Planning plays an important role in the smooth functioning of an economy. In 1950, the Government set up the Planning Commission to create, develop, and execute India’s five-year plans. In the article, we will look at each five year plan of India and how it helps achieve the basic objectives of growth, employment, self-reliance, and also social justice. Further, it also takes into account the new constraints and possibilities to make the necessary directional changes and emphasis.
Objectives of Five Year Plan of India
The objectives of these five-year plans were as follows:
- Economic Growth
- Economic Equity and Social Justice
- Full Employment
- Economic Self-Reliance
The Approach to each Five Year Plan of India
Here is a quick overview of India’s Five Year Plans:
First Five Year Plan of India (1951-56)
On December 8, 1951, the Prime Minister Jawaharlal Nehru presented the first five-year plan to the Parliament of India. This was based on the Harrod-Domar model. At that time, India was facing three problems – the influx of refugees, a severe shortage of food, and also mounting inflation.
India had to recover from the partition and the disequilibrium in the economy due to the Second World War. The First Plan, therefore, had the objectives of rehabilitating refugees, agricultural development, and self-sufficiency in food along with controlling inflation.
Second Five Year Plan of India (1956-61)
The focus of the Second Plan was rapid industrialization, especially the development of heavy industries and capital goods, like iron, steel, chemicals, etc. and the machine building industries. Professor Mahalanobis developed the plan.
Third Five Year Plan of India (1961-66)
The primary goal of the Third Plan was to establish India as a self-reliant and a self-generating economy. However, the Second Plan had slowed the rate of growth of agricultural production in the country which limited India’s economic development.
Therefore, the Third Plan included agricultural development as one of its objectives to achieve balanced, regional development. Unfortunately, this period had many misfortunes which drained the funds – Indo-China war in 1961-62, Indo-Pak war in 1965-66, and also a severe drought-led famine in 1965-66. Therefore, this plan could not meet its objectives.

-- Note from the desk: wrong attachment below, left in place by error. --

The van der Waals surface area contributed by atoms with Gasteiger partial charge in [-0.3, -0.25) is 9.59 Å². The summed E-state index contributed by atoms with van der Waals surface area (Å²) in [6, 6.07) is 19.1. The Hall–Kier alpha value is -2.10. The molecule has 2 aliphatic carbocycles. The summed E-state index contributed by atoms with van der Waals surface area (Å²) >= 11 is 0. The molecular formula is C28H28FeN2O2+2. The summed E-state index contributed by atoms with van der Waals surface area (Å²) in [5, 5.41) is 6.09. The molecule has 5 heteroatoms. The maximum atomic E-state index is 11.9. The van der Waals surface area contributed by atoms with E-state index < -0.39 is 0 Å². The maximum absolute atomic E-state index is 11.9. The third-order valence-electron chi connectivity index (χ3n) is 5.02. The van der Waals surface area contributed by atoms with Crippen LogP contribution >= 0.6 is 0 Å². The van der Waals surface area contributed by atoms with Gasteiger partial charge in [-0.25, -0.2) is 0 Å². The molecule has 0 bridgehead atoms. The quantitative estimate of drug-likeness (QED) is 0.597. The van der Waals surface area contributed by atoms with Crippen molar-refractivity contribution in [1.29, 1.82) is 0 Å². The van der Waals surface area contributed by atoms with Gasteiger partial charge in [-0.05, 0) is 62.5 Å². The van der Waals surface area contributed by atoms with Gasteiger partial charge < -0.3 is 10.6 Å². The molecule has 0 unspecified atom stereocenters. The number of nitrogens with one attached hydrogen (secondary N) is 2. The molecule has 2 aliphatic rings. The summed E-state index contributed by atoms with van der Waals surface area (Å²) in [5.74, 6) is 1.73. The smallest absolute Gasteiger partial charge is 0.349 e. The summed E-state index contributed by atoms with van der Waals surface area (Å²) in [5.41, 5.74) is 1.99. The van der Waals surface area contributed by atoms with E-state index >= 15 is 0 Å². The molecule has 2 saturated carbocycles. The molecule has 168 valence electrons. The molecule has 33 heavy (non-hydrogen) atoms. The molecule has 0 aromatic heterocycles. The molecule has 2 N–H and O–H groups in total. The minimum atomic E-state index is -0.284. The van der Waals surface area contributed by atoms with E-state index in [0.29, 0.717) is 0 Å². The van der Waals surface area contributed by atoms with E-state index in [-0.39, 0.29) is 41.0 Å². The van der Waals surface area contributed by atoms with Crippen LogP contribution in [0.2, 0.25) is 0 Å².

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Three Annual Plans
From 1966-69, three Annual Plans were devised. While the Fourth Plan was designed in 1966, it was abandoned under the pressure of drought, currency devaluation, and inflationary recession on the economy. Therefore, the government opted for an Annual Plan in 1966-67 and the subsequent two years. This is period is also called – Plan Holiday.
Fourth Five Year Plan of India (1969-74)
There were two principal objectives of this plan – ‘Growth with Stability’ and ‘Progressive Achievement of Self-Reliance’. It aimed at a 5.5 percent average growth rate of the national income and also the provision of the national minimum for the weaker sections of the society (called ‘Garibi Hatao’ or ‘Growth with Justice’). However, another Indo-Pak war in 1971-72 created a financial crunch for the plan.
Fifth Five Year Plan of India (1974-79)
This plan had two main objectives – the removal of property and attainment of self-reliance. This was planned through the promotion of higher growth rates, better income distribution, and also a significant increase in the domestic rate of saving.
It also focused on import substitution and export promotion. Further, it included a National Program on Minimum Needs like housing, drinking water, primary education, etc.
Annual Plan (1978-80)
Also called the Rolling Plan, it helped to achieve the targets of the previous years.
Sixth Five Year Plan of India (1980- 85)
This plan focused on the socio-economic infrastructure in the rural areas. Further, it endeavored to eliminate rural poverty and reduce regional disparities through the Integrated Rural Development Program (IRDP – 1979).
Seventh Five Year Plan of India (1985 – 90)
The country enjoyed a reasonable rate of economic growth (5.4 percent) during the Sixth Plan. The Seventh Plan focused on the rapid production of foodgrains along with an increase in the creation of employment and overall productivity. The guiding principles were growth, modernization, self-reliance, and social justice.